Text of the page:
The world’s most famous avid golfers part one – Politicians & Leaders

We all know that golf has a huge appeal, not just to the tour pro and teaching pro and millions of amateurs that play across the globe. Some of the great and good from the political arena, film, sports and television have found the allure of golf too difficult to resist and in this first part of a series of articles, we look at famous politicians and leaders from around the globe, who away from their day jobs, find peace and quiet on the golf course.

George Bush Snr & Jnr – The 41st and 43rd president’s of the United States are both avid golfers, that herald from a family with a real professional golfing heritage – George Bush Snr’s grandfather, Prescott, was USGA president in 1935 and a scratch handicap player. Both have been seen supporting team USA in recent years at the Ryder Cup and play extensively in Texas.

Golf was also responsible for one of the more insensitive and crass moments of George W Bush Jnr’s time as president.

Winston Churchill – Most people think Churchill didn’t enjoy golf due to his observation that “Golf is a game whose aim it is to hit a very small ball into an even smaller hole, with weapons singularly ill-designed for the purpose.” In truth, he was a keen player in his younger years, playing regularly at Walton Heath outside London alongside Prime Minister Herbert Asquith in the run up to World War I.

Churchill however was never a great player, as his son Randolph observed: “He fails to keep his head down and foozles his drive.”

Bill Clinton – After a ten year break, Clinton picked up his clubs again as a 27 year old when he began playing with wife Hillary’s brothers. Clinton plays off a handicap of around 12 and once feigned illness to play on a course while governor of Arkansas and while playing holed his second shot at a par four. “I had an eagle and I couldn’t tell anybody,” he lamented to Golf Digest in 2000. “It was like the Minister who plays on Sunday morning, I couldn’t tell a soul”

Mary Queen of Scots – Mary learned about golf during her education in France and was a keen player along with her grandfather and son (both called James). Her love of the game however would play a key role in her downfall – she was spotted playing the game just a few days after the death of her husband (another keen golfer, Lord Darnley) when she was supposed to have been in mourning.  This led directly to her arrest and death by beheading for treason at the hands of Elizabeth I.

Dwight D. Eisenhower – My far the most avid golfer of all American presidents, Eisenhower only took up the game in his 40s but more than made up for his late start by playing avidly whenever he could. From 1953 to 1961, when he was President, Eisenhower spent more than 1000 days playing golf. He played off a low handicap and was a member of several clubs, including Augusta National where he most famously had problems with a tree left of the 17th tee.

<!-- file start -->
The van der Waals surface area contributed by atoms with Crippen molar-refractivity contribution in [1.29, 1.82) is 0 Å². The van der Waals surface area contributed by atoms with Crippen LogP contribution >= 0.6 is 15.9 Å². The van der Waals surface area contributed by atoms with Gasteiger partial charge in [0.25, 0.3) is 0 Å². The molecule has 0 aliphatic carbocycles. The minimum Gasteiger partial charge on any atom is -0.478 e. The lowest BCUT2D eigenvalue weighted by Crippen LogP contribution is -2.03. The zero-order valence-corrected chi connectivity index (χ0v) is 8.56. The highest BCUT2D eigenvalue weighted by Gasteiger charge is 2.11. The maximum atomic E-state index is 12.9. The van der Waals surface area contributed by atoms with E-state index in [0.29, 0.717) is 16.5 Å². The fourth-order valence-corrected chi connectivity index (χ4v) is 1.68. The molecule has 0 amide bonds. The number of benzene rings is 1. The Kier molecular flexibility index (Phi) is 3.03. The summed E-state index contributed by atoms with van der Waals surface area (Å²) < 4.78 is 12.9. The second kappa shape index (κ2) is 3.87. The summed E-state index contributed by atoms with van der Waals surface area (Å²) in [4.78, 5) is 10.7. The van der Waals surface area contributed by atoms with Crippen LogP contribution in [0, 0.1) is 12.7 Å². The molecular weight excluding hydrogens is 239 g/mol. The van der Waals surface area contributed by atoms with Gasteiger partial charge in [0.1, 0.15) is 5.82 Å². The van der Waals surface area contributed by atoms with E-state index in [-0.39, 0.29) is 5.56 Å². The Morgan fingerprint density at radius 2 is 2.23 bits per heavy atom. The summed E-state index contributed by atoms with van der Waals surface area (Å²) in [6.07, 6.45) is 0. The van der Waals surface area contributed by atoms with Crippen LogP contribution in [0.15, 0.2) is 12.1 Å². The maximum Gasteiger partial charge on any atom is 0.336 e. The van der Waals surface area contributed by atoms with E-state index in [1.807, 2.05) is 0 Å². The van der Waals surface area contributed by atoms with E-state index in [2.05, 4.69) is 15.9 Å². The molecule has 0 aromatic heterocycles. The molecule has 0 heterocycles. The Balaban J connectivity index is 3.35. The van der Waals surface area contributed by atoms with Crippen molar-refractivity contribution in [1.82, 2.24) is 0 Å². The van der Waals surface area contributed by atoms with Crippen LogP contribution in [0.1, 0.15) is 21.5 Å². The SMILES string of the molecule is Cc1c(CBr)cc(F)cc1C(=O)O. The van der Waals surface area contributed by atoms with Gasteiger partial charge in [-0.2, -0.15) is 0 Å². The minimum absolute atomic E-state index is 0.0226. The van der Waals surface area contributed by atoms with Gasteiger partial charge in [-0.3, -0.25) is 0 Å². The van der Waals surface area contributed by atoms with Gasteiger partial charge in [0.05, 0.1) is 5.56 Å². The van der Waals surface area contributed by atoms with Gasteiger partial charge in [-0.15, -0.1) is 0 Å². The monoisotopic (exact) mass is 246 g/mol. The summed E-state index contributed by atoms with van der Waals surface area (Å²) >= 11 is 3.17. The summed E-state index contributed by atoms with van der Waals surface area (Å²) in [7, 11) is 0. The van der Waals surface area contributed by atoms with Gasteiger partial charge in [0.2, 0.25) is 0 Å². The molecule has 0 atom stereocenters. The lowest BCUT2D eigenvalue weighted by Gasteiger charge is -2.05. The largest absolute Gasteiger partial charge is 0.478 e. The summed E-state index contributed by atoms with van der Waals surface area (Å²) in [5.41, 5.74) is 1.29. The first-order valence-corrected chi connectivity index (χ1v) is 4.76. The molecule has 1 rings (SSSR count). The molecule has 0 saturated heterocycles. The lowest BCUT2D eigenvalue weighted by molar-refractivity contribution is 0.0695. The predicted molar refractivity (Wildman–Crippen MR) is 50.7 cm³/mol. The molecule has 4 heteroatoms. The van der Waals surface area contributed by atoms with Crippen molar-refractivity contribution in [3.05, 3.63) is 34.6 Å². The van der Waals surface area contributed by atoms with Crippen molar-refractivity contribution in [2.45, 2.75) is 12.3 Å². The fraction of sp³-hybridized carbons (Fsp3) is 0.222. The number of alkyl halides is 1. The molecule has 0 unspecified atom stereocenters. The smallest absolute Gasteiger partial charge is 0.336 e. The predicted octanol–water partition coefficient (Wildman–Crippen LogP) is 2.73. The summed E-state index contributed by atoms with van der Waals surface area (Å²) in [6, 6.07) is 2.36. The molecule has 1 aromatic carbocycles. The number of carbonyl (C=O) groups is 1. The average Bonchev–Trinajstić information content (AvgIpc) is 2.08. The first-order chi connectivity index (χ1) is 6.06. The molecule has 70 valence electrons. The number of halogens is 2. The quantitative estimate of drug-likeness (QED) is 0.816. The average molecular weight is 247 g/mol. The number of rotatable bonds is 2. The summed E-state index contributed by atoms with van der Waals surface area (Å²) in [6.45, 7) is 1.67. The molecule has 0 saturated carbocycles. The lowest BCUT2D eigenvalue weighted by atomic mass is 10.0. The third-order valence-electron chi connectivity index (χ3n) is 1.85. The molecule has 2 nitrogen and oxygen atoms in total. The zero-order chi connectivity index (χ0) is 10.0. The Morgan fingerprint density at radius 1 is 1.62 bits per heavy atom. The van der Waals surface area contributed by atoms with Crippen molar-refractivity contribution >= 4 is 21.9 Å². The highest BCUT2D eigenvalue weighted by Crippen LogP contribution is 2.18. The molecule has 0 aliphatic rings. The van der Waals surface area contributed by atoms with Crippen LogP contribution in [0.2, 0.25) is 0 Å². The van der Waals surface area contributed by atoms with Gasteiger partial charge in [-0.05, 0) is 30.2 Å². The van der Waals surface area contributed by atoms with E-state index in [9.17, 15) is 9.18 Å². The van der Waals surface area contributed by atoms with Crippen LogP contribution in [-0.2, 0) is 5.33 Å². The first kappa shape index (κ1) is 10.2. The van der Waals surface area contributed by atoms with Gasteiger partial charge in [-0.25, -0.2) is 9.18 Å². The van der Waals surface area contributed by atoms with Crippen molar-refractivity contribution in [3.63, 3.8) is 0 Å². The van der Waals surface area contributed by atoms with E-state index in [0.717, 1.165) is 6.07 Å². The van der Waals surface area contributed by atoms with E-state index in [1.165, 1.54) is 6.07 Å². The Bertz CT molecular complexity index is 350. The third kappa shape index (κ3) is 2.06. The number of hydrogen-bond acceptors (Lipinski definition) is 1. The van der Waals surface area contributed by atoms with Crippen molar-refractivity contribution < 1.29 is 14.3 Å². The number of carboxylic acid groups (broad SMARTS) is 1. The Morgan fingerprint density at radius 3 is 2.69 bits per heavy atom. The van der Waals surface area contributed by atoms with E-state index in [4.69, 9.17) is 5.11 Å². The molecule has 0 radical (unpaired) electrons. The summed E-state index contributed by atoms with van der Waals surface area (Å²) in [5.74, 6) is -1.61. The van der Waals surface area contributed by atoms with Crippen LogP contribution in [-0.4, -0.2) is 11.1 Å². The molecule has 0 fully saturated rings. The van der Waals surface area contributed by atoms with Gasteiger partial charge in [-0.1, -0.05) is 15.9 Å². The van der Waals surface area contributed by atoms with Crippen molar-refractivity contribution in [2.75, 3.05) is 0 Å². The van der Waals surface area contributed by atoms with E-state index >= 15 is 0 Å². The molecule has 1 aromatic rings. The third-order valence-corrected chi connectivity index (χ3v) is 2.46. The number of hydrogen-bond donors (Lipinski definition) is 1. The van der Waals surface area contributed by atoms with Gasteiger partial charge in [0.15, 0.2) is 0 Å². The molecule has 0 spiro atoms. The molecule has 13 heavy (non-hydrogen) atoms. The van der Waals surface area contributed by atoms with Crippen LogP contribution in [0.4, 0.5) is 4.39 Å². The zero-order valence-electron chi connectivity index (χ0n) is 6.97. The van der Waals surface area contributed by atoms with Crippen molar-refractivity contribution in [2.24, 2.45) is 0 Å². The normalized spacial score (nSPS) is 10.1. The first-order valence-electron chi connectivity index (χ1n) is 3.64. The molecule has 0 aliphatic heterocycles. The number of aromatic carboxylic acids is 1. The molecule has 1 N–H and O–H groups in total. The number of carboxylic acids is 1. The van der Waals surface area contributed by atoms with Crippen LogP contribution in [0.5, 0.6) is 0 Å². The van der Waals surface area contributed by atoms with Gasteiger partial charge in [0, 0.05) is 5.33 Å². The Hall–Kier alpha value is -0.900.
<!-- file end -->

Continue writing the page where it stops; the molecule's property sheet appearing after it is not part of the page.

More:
The ‘Eisenhower Tree’ remains in place to this day despite him lobbying to have it cut down, and the famous Eisenhower Cabin by the 10th fairway is where the president would spend most of his down time when not at home.

Kim Jong-il – According to his official biographer, the former leader of North Korea first picked up a club in 1994 and decided to play his first ever round of golf. According to official records, Jong-il shot a 38-under round (34) that included eleven holes in one. The leader, duly satisfied that he had mastered the game, immediately retired.

It is hard to verify the veracity of this story and there is the slight chance that the report may be a tiny bit inaccurate – as this wonderful tongue in cheek video hints at!

John F. Kennedy – Although encumbered by a chronic back problem that kept him away from the game for many years, Kennedy was an outstanding golfer who made the Harvard golf team while at university. As president, Kennedy continued to play but was wary of facing the same criticism’s as Eisenhower who openly played golf, which many people felt elitist. As a result, Kennedy used to play secretively, rarely completing 18 holes and often not teeing off from the first or tenth holes to avoid detection.

King Edward VIII – Most famous for abdicating the throne to take up with Wallis Simpson, Edward Windsor was also a very keen golfer who played off a single digit handicap. He was captain of the R&A in 1922 and was also captain of many other clubs around the UK. After abdicating and moving to the US, the former king found consolation playing golf.

Barack Obama – At the behest of his wife who suggested he take up the game again after playing it briefly in high school. Obama quickly fell in love with the game and within a year of picking up a club in earnest, had brought his handicap down to 24 and is now thought to be handicapped around the 18-mark.

Franklin D. Roosevelt – Perhaps the average American golfer owes more to Roosevelt than any other president. He was an excellent amateur golfer in his teens, winning the club Championship at Campobello, Canada. He also played regularly during WWI at the Chevy Chase club in Maryland and also played frequently at the St. Andrews club in New York. He was one of the longest driving political golfers and his legacy is that in his “New Deal” for America, part of that program included building more than 250 municipal courses around the country to allow for development of the game.

Mary Queen of Scots Image courtesy of Tuck DB Postcards

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